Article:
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The Halifax Storm


PersianPaladin

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Posted
  • Location: 4 miles north of Durham City
  • Location: 4 miles north of Durham City

    Anyone remember the storm of 1989?

    Following information courtesy of www.personal.dundee.ac.uk/~taharley/1989_weather.htm

    "May. Very dry, very sunny, and very warm (13.0C CET). Over 300 hours of sunshine was widely recorded for the first time since 1909. There was no rain at all in some parts of London, yet 83 mm fell in two hours in a multi-cellurlar thunderstorm in Halifax on the 19th; and approximately 193.2 mm at Walshaw Den Lodge near Hebden Bridge, in 2 hours. This is the record daily rainfall for May, and the most intense 2 hour rainfall recorded in Britain. It is known as the "Halifax Storm". It was associated with high pressure but air being forced up the Pennines asociated with an old cold front. It was hot to the south of the front, and cool to the north (-2C that morning in NE Scotland). A SE breeze pushed hot air into the frontal zone and up the mountains The downpour started about 4pm. Obviously the flash-flooding led to damage, carrying trees and destroying small footbridges. Less than five kilometres away only 7 mm of rain fell. There was a notable dust devil at Hurst Green (Surrey) on the 9th. It reached 27C on Skye on the 21st. It was very hot on the 23rd, and then there were some severe thunderstorms in the Midlands on the 24th. It was on average the driest May of the century over England and Wales."

    Following information about the damage it caused, courtesy of http://reports.eea.eu.int/Environmental_Is...enviissue21.pdf

    "In West Yorkshire, a torrential, localised, two-hour thunderstorm with a small amount of hail occurred on 19 May 1989. Many properties were flooded in Halifax, with erosion and severe damage to river-retaining walls, mill foundations, culverts and sewers. A landslide was caused by a peat bog bursting. Cars and sheds were swept away and houses flooded to a depth of a metre at some sites."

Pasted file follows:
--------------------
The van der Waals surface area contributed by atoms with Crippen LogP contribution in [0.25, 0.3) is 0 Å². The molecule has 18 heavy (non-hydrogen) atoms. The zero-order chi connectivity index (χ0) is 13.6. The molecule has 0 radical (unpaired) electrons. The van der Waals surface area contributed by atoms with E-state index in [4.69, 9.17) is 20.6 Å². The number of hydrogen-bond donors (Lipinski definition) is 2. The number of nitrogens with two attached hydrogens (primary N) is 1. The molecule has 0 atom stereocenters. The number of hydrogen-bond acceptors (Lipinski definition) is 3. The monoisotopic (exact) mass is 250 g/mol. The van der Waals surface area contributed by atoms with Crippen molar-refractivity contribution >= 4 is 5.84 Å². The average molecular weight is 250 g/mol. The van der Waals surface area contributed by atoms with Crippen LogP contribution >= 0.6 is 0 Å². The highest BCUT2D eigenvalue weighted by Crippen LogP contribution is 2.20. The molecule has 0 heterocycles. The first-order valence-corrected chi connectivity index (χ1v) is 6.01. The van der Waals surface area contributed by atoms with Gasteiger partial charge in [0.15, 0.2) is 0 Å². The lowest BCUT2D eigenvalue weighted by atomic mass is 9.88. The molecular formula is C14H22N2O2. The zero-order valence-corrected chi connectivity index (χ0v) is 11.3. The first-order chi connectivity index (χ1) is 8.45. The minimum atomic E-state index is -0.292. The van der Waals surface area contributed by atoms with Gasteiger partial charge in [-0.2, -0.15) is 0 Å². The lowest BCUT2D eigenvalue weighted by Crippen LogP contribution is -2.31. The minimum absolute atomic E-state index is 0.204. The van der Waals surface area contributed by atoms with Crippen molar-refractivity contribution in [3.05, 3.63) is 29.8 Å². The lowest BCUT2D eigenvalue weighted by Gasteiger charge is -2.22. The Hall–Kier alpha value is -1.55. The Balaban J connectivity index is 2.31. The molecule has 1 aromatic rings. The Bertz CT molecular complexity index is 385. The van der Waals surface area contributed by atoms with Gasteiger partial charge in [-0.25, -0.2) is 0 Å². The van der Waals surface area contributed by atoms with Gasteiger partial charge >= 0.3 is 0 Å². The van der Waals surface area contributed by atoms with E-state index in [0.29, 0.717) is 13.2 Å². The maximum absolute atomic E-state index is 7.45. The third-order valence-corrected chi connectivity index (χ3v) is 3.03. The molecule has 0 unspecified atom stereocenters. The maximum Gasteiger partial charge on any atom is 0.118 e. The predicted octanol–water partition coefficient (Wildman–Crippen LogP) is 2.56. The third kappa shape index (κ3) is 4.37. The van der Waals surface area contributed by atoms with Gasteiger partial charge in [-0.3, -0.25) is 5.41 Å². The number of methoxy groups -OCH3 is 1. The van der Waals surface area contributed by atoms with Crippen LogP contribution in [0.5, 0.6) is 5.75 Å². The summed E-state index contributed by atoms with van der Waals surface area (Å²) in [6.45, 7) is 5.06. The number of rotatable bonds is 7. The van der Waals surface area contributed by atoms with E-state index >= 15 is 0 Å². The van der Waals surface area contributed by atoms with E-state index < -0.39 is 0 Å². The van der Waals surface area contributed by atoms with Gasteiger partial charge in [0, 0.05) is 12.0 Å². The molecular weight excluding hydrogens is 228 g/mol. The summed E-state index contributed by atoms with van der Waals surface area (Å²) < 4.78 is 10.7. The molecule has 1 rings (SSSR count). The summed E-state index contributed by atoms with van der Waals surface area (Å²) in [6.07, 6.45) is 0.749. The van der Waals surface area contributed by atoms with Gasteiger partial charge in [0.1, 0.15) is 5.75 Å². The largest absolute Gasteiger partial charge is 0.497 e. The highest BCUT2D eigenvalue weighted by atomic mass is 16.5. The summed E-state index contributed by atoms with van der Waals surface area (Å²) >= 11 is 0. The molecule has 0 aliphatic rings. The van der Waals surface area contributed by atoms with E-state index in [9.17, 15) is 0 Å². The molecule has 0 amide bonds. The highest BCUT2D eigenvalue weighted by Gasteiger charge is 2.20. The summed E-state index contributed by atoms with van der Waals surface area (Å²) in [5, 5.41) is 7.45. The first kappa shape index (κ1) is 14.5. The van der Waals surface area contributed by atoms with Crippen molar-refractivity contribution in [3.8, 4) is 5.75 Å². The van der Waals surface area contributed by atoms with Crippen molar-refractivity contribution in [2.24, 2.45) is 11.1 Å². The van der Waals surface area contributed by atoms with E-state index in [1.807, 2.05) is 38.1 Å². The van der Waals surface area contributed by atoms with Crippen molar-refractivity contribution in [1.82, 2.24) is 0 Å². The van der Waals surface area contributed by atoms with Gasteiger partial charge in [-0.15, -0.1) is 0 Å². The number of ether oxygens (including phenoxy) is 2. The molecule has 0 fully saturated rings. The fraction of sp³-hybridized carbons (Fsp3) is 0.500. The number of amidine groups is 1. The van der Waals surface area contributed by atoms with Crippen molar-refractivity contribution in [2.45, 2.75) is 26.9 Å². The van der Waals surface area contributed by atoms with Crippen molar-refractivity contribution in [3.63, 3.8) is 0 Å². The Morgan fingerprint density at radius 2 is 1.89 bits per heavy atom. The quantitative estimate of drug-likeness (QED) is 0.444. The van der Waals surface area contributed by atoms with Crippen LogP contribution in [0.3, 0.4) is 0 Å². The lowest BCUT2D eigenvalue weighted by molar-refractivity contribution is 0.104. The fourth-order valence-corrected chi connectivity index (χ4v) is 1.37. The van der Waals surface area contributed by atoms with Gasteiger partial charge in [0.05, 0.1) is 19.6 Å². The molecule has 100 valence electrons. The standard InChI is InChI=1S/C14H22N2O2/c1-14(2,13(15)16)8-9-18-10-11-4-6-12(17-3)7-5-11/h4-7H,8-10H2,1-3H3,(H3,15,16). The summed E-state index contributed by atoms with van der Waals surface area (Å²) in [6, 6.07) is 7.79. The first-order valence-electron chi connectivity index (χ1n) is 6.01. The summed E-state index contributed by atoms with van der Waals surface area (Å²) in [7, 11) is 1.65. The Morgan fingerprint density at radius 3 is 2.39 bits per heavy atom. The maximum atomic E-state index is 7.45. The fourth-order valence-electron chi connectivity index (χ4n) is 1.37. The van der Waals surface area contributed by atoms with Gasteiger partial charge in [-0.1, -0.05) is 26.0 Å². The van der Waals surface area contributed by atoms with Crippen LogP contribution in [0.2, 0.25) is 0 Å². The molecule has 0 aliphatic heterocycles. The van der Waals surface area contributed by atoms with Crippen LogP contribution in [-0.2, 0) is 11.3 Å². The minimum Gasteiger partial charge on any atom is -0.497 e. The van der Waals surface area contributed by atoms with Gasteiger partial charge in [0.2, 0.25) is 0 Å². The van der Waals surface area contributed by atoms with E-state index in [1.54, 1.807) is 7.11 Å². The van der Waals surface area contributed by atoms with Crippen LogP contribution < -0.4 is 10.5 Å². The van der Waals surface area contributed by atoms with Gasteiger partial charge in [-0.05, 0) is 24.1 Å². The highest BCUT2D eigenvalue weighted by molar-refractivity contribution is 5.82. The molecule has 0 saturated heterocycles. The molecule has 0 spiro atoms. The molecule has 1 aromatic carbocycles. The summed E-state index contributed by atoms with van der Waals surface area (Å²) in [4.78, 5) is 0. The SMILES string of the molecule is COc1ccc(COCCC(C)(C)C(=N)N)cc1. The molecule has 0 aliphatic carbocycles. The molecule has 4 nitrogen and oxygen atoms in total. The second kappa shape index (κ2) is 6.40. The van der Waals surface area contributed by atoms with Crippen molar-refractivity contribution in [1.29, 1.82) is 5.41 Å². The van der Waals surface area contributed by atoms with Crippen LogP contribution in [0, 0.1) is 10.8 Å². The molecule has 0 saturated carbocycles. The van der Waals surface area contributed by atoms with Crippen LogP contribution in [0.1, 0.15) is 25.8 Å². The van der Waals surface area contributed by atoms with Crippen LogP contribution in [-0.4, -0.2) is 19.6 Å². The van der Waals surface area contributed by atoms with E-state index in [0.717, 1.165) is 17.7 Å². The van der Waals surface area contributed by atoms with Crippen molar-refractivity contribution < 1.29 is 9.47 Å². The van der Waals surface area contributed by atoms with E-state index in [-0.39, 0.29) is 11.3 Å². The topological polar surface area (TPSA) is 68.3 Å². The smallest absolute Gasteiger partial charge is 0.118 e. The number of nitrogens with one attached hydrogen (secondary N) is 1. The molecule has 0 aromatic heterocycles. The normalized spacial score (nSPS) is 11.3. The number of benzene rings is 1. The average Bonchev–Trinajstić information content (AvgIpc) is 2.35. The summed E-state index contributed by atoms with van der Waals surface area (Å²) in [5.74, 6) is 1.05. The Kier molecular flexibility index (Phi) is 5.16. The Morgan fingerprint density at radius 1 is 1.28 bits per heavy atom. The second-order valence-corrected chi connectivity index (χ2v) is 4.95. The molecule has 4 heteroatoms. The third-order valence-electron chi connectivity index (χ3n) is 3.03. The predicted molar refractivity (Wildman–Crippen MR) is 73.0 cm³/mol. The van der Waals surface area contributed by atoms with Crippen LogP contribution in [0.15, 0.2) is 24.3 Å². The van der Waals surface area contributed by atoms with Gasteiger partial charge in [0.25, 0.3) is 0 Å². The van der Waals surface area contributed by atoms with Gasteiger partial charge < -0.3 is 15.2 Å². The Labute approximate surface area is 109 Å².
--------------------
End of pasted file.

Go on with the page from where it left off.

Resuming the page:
:)

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    Posted
  • Location: Portland, Dorset
  • Weather Preferences: Mixed winters and springs, thundery summers and meditteranean autumns
  • Location: Portland, Dorset
    Anyone remember the storm of 1989?

    Following information courtesy of www.personal.dundee.ac.uk/~taharley/1989_weather.htm

    "May. Very dry, very sunny, and very warm (13.0C CET). Over 300 hours of sunshine was widely recorded for the first time since 1909. There was no rain at all in some parts of London, yet 83 mm fell in two hours in a multi-cellurlar thunderstorm in Halifax on the 19th; and approximately 193.2 mm at Walshaw Den Lodge near Hebden Bridge, in 2 hours. This is the record daily rainfall for May, and the most intense 2 hour rainfall recorded in Britain. It is known as the "Halifax Storm". It was associated with high pressure but air being forced up the Pennines asociated with an old cold front. It was hot to the south of the front, and cool to the north (-2C that morning in NE Scotland). A SE breeze pushed hot air into the frontal zone and up the mountains The downpour started about 4pm. Obviously the flash-flooding led to damage, carrying trees and destroying small footbridges. Less than five kilometres away only 7 mm of rain fell. There was a notable dust devil at Hurst Green (Surrey) on the 9th. It reached 27C on Skye on the 21st. It was very hot on the 23rd, and then there were some severe thunderstorms in the Midlands on the 24th. It was on average the driest May of the century over England and Wales."

    Following information about the damage it caused, courtesy of http://reports.eea.eu.int/Environmental_Is...enviissue21.pdf

    "In West Yorkshire, a torrential, localised, two-hour thunderstorm with a small amount of hail occurred on 19 May 1989. Many properties were flooded in Halifax, with erosion and severe damage to river-retaining walls, mill foundations, culverts and sewers. A landslide was caused by a peat bog bursting. Cars and sheds were swept away and houses flooded to a depth of a metre at some sites."

    :)

    <{POST_SNAPBACK}>

    That sounds awful!

    I vaguely recall some heavy thunderstorms here, in that month, but not until the last week. I do remember it very well though, as being a superb hot and suny moonth...... :lol:

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